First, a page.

Ayutthaya Temples, the ancient Thai royal city of Ayutthaya is best known today for the many temple ruins in the historical park Ayutthaya. Every day, many day tourist from Bangkok come to the city to see the temples. A stay in Ayutthaya is also worthwhile. The Ayutthaya Historical Park is now a UNESCO World Heritage Site, but there are also some beautiful and interesting temples outside the park. Which of the hundreds of temples you can see during a stay or on a day tour in Ayutthaya, we tell you in this article. However, this is just a suggestion and you may like to spend more time on more temples in Ayutthaya.
Bangkok To Ayutthaya Train
The easiest way to get from Bangkok to Ayutthaya is
by train from the Hua Lamphong railway station or the bus or minivan
from the Mo Chit bus terminal. They drive both several times a day and
so you are in about 1.5 hours in Ayutthaya. Also, you can, for example,
arriving from Chiang Mai by train.
Another option would be the taxi from Bangkok, with which
you can even do a day trip. With at least 700-800 baht (depending on
negotiating skills) for one day, however, the most expensive option.
Overnight in Ayutthaya – our hotel tip
Baan Laimai Beach resort is
located on the island part of Ayutthaya, near the historic history park. So
it’s the perfect starting point to explore the temples of the old royal city.
The rooms are nestled in a small garden area and feature free Wi-Fi, TVs,
refrigerators and other amenities. Every night the hotel brings a small
breakfast to the door. You can also hire a bike on-site to explore Ayutthaya
Temples on two wheels.
Ayutthaya Temples: Wat
Lokayasutharam is best known for its 42 meters long reclining Buddha statue.
The temple is sometimes referred to as the Temple of the Dormant Buddha, on
Thai Wat Phra Non.
No one can say exactly when this temple was built. However,
due to the foundations around the reclining Buddha, it is believed that
he was originally in a building. Today, apart from the big statue, not much is
left of the temple complex. Incidentally, no opening hours are known for the
Wat Lokayasutharam, so you can always visit him at any time.
Admission is also free.
Wat Mahathat Bangkok
Built-in 1374 under King Borommaracha I, Wat Mahathat
is still one of the highlights of Ayutthaya today. He was enlarged by his
successor Ramesuan 1384, as this was staying as a monk on the spot. The central
Prang was long considered the most important building of the temple, but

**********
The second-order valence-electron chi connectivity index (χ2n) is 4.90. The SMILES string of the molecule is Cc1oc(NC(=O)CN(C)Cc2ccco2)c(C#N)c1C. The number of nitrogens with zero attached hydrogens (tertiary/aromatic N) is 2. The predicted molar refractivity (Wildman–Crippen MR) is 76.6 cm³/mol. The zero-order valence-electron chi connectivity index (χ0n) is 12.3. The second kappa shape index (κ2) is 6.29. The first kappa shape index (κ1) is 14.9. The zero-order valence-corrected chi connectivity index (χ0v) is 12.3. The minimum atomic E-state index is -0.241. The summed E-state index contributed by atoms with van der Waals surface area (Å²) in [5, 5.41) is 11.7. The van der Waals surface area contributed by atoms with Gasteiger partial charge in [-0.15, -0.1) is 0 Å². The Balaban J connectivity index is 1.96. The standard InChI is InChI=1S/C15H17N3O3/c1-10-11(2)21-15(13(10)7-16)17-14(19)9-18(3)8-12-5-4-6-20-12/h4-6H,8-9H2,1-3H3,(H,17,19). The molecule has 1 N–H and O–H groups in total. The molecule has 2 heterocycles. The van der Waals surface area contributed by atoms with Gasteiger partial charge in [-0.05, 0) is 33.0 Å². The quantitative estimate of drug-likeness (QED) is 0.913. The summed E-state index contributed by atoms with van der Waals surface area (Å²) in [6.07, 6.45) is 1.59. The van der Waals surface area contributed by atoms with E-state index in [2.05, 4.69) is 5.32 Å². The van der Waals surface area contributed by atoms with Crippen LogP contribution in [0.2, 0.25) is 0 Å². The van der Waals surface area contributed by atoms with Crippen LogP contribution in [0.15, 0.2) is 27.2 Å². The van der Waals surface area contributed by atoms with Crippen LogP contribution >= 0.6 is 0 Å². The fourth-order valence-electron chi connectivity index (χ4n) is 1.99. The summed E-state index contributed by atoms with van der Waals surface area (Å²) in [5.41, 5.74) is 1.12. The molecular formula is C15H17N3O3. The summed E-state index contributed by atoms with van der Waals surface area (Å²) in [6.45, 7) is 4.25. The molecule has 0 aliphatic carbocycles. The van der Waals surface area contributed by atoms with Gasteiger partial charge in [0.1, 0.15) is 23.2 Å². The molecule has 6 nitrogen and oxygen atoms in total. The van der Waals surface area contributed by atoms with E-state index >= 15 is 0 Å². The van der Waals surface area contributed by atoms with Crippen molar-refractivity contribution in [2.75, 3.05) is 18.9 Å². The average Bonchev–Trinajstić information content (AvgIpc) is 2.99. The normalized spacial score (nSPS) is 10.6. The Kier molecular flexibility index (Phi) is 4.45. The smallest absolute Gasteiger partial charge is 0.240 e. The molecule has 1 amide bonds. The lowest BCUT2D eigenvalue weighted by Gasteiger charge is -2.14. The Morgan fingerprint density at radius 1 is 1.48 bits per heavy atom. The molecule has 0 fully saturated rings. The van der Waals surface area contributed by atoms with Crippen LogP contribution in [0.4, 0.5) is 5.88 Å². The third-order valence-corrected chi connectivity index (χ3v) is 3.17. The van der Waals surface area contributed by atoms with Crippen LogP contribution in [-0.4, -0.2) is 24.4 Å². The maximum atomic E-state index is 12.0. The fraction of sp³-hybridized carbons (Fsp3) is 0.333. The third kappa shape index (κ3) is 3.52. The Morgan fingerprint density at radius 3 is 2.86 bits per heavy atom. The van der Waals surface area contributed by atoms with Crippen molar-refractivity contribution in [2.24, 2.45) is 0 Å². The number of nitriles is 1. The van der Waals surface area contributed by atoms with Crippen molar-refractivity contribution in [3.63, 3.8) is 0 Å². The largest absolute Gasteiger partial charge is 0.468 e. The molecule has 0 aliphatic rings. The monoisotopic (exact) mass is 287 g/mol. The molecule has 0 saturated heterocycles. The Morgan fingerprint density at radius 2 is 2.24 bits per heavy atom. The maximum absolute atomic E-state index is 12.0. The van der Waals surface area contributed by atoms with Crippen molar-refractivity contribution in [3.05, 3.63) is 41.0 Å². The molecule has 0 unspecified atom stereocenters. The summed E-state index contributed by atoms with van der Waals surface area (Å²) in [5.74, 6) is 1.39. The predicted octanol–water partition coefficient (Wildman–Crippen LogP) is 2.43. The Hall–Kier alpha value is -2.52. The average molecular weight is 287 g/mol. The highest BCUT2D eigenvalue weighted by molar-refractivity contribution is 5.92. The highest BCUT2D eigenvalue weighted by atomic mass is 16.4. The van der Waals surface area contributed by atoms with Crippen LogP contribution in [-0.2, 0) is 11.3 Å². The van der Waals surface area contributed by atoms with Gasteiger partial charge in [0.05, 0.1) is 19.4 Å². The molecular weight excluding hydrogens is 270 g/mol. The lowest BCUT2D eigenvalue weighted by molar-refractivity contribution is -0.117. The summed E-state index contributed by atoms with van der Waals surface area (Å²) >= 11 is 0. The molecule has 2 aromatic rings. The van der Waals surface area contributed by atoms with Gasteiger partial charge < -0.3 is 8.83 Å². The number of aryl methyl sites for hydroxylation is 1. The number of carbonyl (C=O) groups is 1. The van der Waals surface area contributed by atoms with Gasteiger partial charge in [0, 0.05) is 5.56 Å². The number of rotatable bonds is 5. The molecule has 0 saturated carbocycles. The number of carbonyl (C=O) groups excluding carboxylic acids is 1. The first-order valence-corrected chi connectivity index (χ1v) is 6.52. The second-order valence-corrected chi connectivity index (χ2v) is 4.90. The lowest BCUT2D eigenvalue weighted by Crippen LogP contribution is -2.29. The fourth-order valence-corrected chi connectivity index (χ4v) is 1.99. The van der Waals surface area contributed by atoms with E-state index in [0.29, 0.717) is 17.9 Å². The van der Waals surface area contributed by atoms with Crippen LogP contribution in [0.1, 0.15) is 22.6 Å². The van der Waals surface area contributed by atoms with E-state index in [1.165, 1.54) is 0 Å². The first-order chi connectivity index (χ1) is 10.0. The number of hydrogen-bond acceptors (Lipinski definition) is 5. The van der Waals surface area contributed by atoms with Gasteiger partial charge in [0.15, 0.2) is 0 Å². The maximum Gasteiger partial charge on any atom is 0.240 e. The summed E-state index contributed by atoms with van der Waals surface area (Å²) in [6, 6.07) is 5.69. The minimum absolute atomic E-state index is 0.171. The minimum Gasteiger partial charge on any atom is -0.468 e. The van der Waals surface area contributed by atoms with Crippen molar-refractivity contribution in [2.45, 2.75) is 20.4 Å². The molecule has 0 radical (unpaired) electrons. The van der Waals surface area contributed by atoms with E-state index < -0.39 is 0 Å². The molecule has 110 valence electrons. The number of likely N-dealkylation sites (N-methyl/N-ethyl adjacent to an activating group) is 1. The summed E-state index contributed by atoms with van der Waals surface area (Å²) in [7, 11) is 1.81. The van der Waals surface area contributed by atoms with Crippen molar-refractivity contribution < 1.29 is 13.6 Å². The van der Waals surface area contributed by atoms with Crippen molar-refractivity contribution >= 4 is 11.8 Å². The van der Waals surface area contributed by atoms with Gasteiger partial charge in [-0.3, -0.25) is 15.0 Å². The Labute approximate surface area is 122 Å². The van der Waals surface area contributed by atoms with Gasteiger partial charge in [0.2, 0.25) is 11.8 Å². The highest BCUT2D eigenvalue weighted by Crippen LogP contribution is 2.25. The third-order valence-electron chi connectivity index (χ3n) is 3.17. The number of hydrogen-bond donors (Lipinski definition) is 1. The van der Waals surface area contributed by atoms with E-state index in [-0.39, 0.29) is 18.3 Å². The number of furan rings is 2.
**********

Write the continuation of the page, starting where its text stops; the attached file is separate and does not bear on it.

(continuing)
collapsed in 1911 and was not rebuilt. Today you can still see the remains. In
its time, Wat Mahathat was the holiest temple in Ayutthaya, until the city was
largely destroyed by the Burmese in 1767. A highlight of Wat Mahathat is the
Buddha-head grown into a fig tree. According to legend, the Burmans beheaded
numerous statues to demonstrate their power. To save the severed head, the then
residents of Ayutthaya buried this head. However, as nature would have it, a
fig tree originated, in which it then grew.
Admission to Wat Mahathat is 50 baht and it is
open to visitors from 8 am to 5 pm.
Wat Phra Sri Sanphet
Wat Phra Si Sanphet was built in 1448 when the old royal
palace was rebuilt. The Wat Phra Si Sanphet is thus considered a royal
temple, which stands on the site of the old royal palace.
The first two chedis were commissioned by King Ramathibodi
II to save the ashes of his father and brother. The third chedi was not added
until 1592. Incidentally, Wat Phra Si Sanphet was mainly used for royal
ceremonies and was not inhabited by monks. Except for the three chedis, which
were renovated in 1956, the Burmese destroyed almost everything in this temple
in their conquest of Ayutthaya in 1767. You can visit him daily from 8 am to 5
pm. The entrance fee is 50 Baht.
Right next to Wat Mahathat you will find the small ruin of Wat
Nok. Here you can see the remains of a Prang and a prayer hall. It probably
originated in the late Ayutthaya temples period. Some visitors consider
him part of Wat Mahathat. You can visit Wat Nok 24 hours a day for
Best in combination with the Wat Mahathat, because only a visit to the Wat Nok
is not worth it in my opinion.
Wat Ratchaburana Ayutthaya Thailand
Wat Ratchaburana is one of Ayutthaya temples most famous temples next to Wat Mahathat and is not far from this one. It was built in 1424 to house the ashes of the then king’s brothers who killed each other in a duel. There are, however, several stories to establish and no one knows exactly which ones are true.
The main Prang is very well preserved and you can climb it and enjoy a great view from there. He is also the most popular photo subject of Wat Ratchaburana. The temple is open daily from 8:30 to 17:00 and costs 50 baht per person.